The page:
The ring road is intersected by direct cycle route to the centre of the city from outlying villages. No recorded incidents here in five years.

Busy road to the East within a residential area. Cycle paths go in all directions around this roundabout, merging with 30 km/h roads to the North and South. Four crashes here in five years, one motorist injured. No cyclists involved in any crash.

Industrial area. Cycle path approaches from the North, access road continues safe access to the South. To the East is a motorway junction. No cycle access there. No incidents here of any type.

A junction on the ring road by which cars bypass the older direct route to Assen. No need for bikes to use the road West to East here as this is merely a bypass of the older and more direct route a little further North which remains open to bikes but is no longer usable by car. This roundabout has an extra lane which allows drivers to go from west to east without giving them the option to turn left. This combined with the requirement that cyclists cross two lanes at once makes it more difficult for cyclists to use safely. Happily it is not quite so bad as a turbo roundabout, and it is in any case not a heavily used junction by bike. Three crashes here in five years, none involving injury to drivers, none involving a cyclist.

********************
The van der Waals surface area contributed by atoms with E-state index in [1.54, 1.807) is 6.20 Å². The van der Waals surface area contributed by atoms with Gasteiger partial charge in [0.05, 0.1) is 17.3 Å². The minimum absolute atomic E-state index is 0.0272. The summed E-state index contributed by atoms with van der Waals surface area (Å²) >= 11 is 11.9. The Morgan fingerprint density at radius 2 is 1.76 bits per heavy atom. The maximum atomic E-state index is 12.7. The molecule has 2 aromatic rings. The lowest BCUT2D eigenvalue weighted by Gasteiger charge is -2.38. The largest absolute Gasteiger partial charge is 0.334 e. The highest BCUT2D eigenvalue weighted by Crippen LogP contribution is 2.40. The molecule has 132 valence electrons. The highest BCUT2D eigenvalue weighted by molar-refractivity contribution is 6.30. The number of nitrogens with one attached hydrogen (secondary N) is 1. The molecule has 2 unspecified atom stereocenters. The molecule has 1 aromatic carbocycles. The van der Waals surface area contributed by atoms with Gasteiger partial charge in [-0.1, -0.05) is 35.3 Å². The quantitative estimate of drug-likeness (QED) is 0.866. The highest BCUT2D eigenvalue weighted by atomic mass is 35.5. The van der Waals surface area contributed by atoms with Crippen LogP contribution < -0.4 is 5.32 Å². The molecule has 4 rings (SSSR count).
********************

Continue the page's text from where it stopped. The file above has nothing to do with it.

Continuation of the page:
Junction inside residential area. Note that large "30 km/h" signs on the residential streets s are visible, as are cycle paths in all directions. 30 km/h roads sometimes have separate cycle paths. No incidents here in five years.